I recently got married in Portugal. My wife and I decided that we would both take each others surnames, combining the 2 so we now have 2 surnames. The registrar over there needed a letter from the UK government to highlight that this was achievable (along with all the other formalities), so we sent across the document on this page:


The document can be found under the heading 'Obtain an informative note on change of name'.

What I want to know is, now the we are married and all the formalities have been completed, is there anything that we need to do over here (the UK) to confirm the name change, such as get the marriage certificate translation via the Portuguese Consulate? Or is this process all completed without us needing to?

I just thought I'd check before changing my name in all the appropriate places, and if there is anything that we need to do.

If anyone is confused about what has actually happened to our names, I'll give an example:

Pre-marriage  : Maria Silva       & John Smith
Post-marriage : Maria Silva Smith & John Silva Smith

Thanks in advance

3 Answers 3


To quote Wikipedia:

In theory anyone who is at least 16 and resident in the United Kingdom can call themselves whatever they wish.

In practice, however, some form of documentary evidence is required when changing your name on bank accounts, passport, etc:

Documentary evidence of a change of name can be in a number of forms, such as a marriage certificate, decree absolute, civil partnership certificate, statutory declaration or deed of change of name.

While it seems likely that a certified translation of your marriage certificate would probably be sufficient, it may be quicker (and cheaper) to use a deed of change of name.

(See also the government advice on the subject.)

  • 1
    If the couple plan to do anything in the UK other than visit (live, bank, etc.), they'll probably need a certified translation anyway, won't they?
    – phoog
    Commented Sep 1, 2016 at 16:18
  • 1
    If you need to prove that you're married, then yes. For proving a change of name, then it is one option; a deed of change of name is another option. Commented Sep 1, 2016 at 16:21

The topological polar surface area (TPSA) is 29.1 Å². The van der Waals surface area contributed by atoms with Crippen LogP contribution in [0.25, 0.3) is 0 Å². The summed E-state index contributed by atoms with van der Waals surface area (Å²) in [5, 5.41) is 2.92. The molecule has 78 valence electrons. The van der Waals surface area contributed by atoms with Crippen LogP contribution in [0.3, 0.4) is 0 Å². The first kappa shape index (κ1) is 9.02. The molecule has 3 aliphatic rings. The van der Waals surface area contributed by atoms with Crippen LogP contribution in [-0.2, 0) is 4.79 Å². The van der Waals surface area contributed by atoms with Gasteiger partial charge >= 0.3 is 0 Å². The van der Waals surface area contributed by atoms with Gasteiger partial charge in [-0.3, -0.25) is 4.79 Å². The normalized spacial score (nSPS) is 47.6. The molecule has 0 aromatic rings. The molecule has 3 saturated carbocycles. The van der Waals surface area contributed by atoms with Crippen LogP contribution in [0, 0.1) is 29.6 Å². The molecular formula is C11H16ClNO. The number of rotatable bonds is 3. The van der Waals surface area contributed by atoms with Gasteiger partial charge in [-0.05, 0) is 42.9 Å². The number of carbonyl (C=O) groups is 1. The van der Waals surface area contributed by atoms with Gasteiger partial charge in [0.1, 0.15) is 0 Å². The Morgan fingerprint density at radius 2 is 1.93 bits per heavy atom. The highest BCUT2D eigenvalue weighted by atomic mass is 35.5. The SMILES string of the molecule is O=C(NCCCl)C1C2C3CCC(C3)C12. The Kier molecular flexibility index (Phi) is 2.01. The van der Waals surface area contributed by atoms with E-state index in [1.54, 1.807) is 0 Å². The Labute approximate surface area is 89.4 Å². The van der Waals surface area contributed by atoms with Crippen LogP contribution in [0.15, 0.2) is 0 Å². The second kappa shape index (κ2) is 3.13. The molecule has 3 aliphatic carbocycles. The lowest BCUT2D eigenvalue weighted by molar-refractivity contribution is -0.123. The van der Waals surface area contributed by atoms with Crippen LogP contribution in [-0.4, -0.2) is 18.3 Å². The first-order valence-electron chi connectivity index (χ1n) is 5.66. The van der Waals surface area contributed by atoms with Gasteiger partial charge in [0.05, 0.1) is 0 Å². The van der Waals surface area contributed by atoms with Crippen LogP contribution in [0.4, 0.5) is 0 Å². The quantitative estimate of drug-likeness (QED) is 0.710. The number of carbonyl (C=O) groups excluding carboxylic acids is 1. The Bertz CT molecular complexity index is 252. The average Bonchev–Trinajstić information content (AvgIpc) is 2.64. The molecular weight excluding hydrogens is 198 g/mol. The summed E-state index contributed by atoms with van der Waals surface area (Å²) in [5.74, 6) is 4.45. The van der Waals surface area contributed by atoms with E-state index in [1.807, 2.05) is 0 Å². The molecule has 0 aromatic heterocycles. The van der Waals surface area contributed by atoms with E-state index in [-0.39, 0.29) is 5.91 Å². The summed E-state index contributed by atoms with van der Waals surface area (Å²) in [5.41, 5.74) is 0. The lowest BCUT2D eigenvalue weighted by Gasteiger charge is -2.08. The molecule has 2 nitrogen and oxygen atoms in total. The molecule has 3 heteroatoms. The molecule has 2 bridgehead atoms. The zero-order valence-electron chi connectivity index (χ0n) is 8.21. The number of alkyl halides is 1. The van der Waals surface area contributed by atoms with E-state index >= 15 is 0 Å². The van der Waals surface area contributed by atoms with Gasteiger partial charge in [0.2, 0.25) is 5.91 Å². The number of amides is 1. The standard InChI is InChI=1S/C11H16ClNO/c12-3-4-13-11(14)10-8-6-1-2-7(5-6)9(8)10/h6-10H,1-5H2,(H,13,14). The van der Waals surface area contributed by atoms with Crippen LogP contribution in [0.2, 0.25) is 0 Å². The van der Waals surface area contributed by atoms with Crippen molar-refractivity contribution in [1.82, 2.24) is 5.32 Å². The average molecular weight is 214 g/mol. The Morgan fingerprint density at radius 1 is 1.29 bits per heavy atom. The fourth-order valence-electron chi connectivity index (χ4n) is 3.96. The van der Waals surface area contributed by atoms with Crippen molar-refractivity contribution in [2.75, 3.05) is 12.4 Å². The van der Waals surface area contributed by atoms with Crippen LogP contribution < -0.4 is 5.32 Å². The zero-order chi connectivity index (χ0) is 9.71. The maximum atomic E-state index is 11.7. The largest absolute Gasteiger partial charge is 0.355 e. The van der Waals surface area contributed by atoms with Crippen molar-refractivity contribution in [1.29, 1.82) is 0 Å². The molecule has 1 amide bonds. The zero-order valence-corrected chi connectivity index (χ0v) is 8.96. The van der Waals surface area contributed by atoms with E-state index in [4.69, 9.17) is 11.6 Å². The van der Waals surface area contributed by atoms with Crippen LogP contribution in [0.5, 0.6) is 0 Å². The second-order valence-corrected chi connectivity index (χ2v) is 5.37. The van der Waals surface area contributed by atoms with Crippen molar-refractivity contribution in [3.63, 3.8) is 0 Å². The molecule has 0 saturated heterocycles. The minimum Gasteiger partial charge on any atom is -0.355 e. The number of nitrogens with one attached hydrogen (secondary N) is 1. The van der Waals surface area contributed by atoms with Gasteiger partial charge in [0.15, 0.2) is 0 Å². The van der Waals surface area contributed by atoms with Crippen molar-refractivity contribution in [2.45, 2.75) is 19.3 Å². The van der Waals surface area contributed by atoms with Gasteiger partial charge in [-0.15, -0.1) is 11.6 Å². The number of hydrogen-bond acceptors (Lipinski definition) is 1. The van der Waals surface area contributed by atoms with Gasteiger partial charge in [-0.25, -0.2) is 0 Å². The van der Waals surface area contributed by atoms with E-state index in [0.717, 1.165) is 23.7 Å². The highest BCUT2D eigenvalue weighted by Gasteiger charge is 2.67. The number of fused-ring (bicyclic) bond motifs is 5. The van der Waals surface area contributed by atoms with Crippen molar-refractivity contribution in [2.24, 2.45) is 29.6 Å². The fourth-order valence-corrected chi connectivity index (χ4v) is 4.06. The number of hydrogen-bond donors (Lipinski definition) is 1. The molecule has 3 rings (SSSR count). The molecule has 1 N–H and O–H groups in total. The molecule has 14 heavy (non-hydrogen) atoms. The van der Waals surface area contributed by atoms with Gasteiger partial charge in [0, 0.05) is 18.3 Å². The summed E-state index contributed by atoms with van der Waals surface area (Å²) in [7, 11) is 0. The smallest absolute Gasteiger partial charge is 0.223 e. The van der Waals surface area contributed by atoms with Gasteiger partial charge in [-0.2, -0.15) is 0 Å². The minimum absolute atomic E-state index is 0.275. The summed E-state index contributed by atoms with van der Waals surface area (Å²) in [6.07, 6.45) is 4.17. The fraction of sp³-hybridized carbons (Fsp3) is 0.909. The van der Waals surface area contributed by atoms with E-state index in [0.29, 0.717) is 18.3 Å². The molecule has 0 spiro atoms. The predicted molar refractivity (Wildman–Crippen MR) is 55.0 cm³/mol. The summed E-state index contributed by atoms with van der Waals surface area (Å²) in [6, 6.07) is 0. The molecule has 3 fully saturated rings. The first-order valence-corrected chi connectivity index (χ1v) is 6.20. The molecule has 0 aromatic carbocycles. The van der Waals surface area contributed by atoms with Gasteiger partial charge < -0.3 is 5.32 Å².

• Yes of course. I mentioned it only because you pointed out that the deed may be cheaper; if they need the translation anyway, though, that becomes less significant.
    – phoog
    Commented Sep 1, 2016 at 17:44
  • @phoog: agreed. Commented Sep 1, 2016 at 18:38
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    If you get married in the EU, your marriage certificate should come written in about ten different languages anyway (I don't know if you need to ask for it or if it is standard). No need for translations.
    – gnasher729
    Commented Sep 2, 2016 at 14:46

I thought I would add my experience as an answer now that I've spoken to the right people and been back to collect the wedding certificate.

Within the EU there is a certificate that adopts the "international model" which means it comes in around 10 different languages. We asked the registry office in Portugal if our certificate could come in that form. As it's in English it will be accepted in the UK.

I'm not sure whether this will remain or not once the UK has exited the EU, but fortunately for me, we were married before these times of uncertainty.

  • ''I'm not sure whether this will remain or not once the UK has exited the EU": foreign acts such as marriage certificates are generally recognized everywhere, though countries may require some sort of authentication by the foreign ministry of the issuing country, typically in the form of an apostille. So in non-EU countries, perhaps including a post-EU UK, the document will generally still be accepted, but may need the apostille or other authentication.
    – phoog
    Commented Jan 31, 2017 at 19:07
  • That's a good point. Maybe I didn't word it properly, what I meant was whether English would remain on the international model after leaving the EU. Commented Feb 1, 2017 at 11:26
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    Ah, I see. I expect that it would, since English is the most common language in Ireland, and it is one of the official languages in Malta. Even if those countries were also outside the EU, English would likely remain because it is the most common lingua franca in the EU.
    – phoog
    Commented Feb 1, 2017 at 17:18

I had to do this recently to get married as my mother had reverted to her maiden name as did I when I was 9... all my docs were new surname but birth records where different.

You have to apply for a deed poll UK Deed Poll change and fill out the documents.

It didn't take that long to do. However I was getting married outside the UK so I had to get my new birth certificate (i.e. with the new name on it) and then get it certified by UK as real (ie Apsotile Stamp)

And if your in foreign country you will more than likly have to get it translated also

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